Is it possible that fish oil can protect my brain, heart AND joints?
More than a thousand studies have been conducted to show the health benefits of fish oil.
As a grad student, I was intensely interested in how the human diet changed from ancient times to the present. So when a lecture was posted on diet and evolutionary biology, I was right up front. Here was the most memorable part of the presentation.
Professor puts up a map of the world. Asks where math developed. He then used his pointer to indicate areas of Egypt, India, China and Central America. In particular, he noted that the Sumerians were probably the first to develop a counting system. He then asked where the great philosophies were formulated, and once again pointed to Egypt, India, China, Japan, Greece, Italy and Persia. Finally, he asked where modern science first flourished. By then, we pretty much knew he would point to the same areas, but no one in the class could answer his next question; “What is common to all of these vitally important areas; where humankind made vast strides in understanding, communication and technology?”[silence]
“Look,” he continued pointing… they are all coastal areas. The Indian ocean, the Atlantic, Pacific, the Mediterranean, the Persian Gulf…What do you think that means?” Seeing as the title of the lecture was Diet and Evolutionary Biology,” I ventured a guess. “These people were eating fish.”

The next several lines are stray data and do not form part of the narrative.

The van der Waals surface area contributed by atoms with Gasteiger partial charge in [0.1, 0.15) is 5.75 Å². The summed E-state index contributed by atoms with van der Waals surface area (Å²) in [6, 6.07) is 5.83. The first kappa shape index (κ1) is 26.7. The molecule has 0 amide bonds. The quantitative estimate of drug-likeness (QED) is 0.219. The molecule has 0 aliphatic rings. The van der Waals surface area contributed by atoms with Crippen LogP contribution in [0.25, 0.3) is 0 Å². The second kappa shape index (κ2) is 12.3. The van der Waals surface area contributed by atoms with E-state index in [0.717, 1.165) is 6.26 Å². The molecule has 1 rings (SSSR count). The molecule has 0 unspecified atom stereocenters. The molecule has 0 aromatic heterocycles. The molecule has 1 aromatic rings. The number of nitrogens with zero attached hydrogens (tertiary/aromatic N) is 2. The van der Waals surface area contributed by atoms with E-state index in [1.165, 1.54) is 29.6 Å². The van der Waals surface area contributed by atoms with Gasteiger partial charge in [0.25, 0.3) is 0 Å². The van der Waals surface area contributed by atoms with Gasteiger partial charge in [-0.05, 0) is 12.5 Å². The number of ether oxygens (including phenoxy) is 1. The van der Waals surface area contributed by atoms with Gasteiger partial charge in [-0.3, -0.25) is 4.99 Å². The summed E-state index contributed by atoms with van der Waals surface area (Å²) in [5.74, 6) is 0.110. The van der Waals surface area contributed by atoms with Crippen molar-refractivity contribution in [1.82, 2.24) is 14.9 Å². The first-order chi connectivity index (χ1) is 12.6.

“Precisely!” shouted the professor, “and what unique group of nutrients would that provide? The 20 and 22 carbon fatty acids known as EPA and DHA.”
I would later learn a great deal about these long chain fatty acids, and my professor’s theory back in 1975 was supported by research showing that DHA in particular played an important role in brain development. I would learn that children born of women with high levels of DHA had higher IQ’s than children whose mothers had low levels of DHA. [1,2] And that if the new mother supplemented with DHA, her child would perform better and have a higher IQ at age 4. 
It turns out that EPA and DHA play key roles at every stage of life. Here’s why:
- Cardiovascular health.
Consuming fish and fish oil has been shown to provide a wide range of benefits for the heart and blood vessels.
- May lower triglycerides:  When triglycerides are high (over 125 mg/dL) they add to the blood’s thickness and stickiness. Keeping trigs under 100 mg/dL can be accomplished with a highly varied natural foods diet (devoid of sugar), regular exercise and supplemental fish oil.
- May raise levels of “good” cholesterol (HDL)
- May lower risk for fatal arrhythmia events. 
- Fish oil supplementation has been shown to lower blood pressure in people with elevated blood pressure. Importantly, the effect is dose-dependent. Higher doses produce better results. 
- Weight loss
As Natalie and I point out in The Metabolic Makeover, EPA and DHA are metabolic modifiers that promote weight loss. These omega-3 fatty acids do this by stimulating production of a hormone (adiponectin) and an enzyme (AMPK) which tell the body to burn fat. What’s more, fish oil supplements can also reduce inflammation and make exercise easier and more enjoyable.